Notre Dame students plan walkout during Pence speech

Bruno Cirelli
Mag 20, 2017

President Donald Trump's second-in-command will also deliver a commencement address that day at Grove City College, a Christian school in western Pennsylvania, before returning to his native in on Sunday, where he will deliver a commencement speech at University of Notre Dame. The walkout will be silent so as not to disrupt the ceremony for the other graduates. The main organizers of the event are We Go High! of St. Joe County, IN; Michiana Alliance for Democracy; the Nu Black Power Movement; South Bend Equality; Inclusive Michiana; and Planned Parenthood of IN and Kentucky.

"We think they will be respectful in the way they express their differences with the administration", added Browne.

As of the afternoon of May 19, more than 100 people indicated on the Facebook event page that they would attend, while more than 300 people marked that they were interested.

Pence is scheduled to be the last speaker at the event, but the soon-to-be graduates of the prestigious Catholic university will miss the tassel-turning that symbolizes their commencement, reports WGNTV.

The group also produced a video of student reactions to Pence's upcoming commencement address.

April Lidinsky, with Planned Parenthood Community Action Partners and Indiana Reproductive Justice Coalition, described the protest as an "unwelcome home" celebration for the former governor.

"The participation and degree-conferring of VP Pence stand as an endorsement of policies and actions which directly contradict Catholic social teachings and values and target vulnerable members of the University's community", Xitlaly Estrada, a Notre Dame undergraduate, said in a release from We StaND For.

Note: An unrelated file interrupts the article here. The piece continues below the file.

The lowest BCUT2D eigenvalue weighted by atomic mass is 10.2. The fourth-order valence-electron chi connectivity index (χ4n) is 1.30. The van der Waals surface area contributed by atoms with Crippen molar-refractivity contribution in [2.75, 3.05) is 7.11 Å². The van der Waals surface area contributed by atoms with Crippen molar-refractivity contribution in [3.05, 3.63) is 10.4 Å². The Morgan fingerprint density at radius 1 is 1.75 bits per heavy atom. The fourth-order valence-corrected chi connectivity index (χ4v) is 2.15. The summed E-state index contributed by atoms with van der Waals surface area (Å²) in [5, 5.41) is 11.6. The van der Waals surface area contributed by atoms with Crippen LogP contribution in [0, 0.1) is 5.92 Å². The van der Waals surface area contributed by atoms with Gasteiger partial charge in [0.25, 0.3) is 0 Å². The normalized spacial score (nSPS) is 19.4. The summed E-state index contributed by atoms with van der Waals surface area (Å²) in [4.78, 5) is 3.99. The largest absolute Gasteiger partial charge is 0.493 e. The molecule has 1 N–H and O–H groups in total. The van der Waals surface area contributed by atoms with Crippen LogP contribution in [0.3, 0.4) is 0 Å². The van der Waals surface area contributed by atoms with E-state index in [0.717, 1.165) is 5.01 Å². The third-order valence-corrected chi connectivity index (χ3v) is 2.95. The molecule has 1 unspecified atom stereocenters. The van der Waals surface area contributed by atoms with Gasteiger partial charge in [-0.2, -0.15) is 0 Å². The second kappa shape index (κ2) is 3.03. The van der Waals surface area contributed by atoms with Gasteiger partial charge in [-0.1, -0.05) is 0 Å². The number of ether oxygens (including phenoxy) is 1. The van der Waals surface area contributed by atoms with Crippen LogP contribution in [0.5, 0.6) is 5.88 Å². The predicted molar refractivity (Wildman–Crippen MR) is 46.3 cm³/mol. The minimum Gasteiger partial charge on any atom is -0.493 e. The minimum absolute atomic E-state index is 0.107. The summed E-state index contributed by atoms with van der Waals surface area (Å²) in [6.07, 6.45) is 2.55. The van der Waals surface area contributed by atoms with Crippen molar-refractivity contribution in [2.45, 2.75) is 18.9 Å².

Mary Ellen Hegedus is an organizer with We Go High! of St. Joseph County, a grassroots citizens group committed to strengthening and promoting the "inalienable rights" of all Americans, especially marginalized groups such as immigrants.

Among Hegedus' issues with the vice president: His support for a controversial religious liberty bill and his attempt to ban Syrian refugees from the state as governor.

Pence is hardly the first elected official to face a protest at a university commencement, and he is not the first member of President Donald Trump's cabinet to face a tough crowd.

"It is fitting that in the 175th year of our founding on in soil that Notre Dame recognize a native son who served our state and now the nation with quiet earnestness, moral conviction and a dedication to the common good characteristic of true statesmen", Notre Dame President Rev. John I. Jenkins said in a statement. "And is inviting Mike Pence representative of [those values]?" "The decision to invite [Vice President] Pence is outrageously inconsistent with those goals".

Organizers expect a peaceful demonstration.

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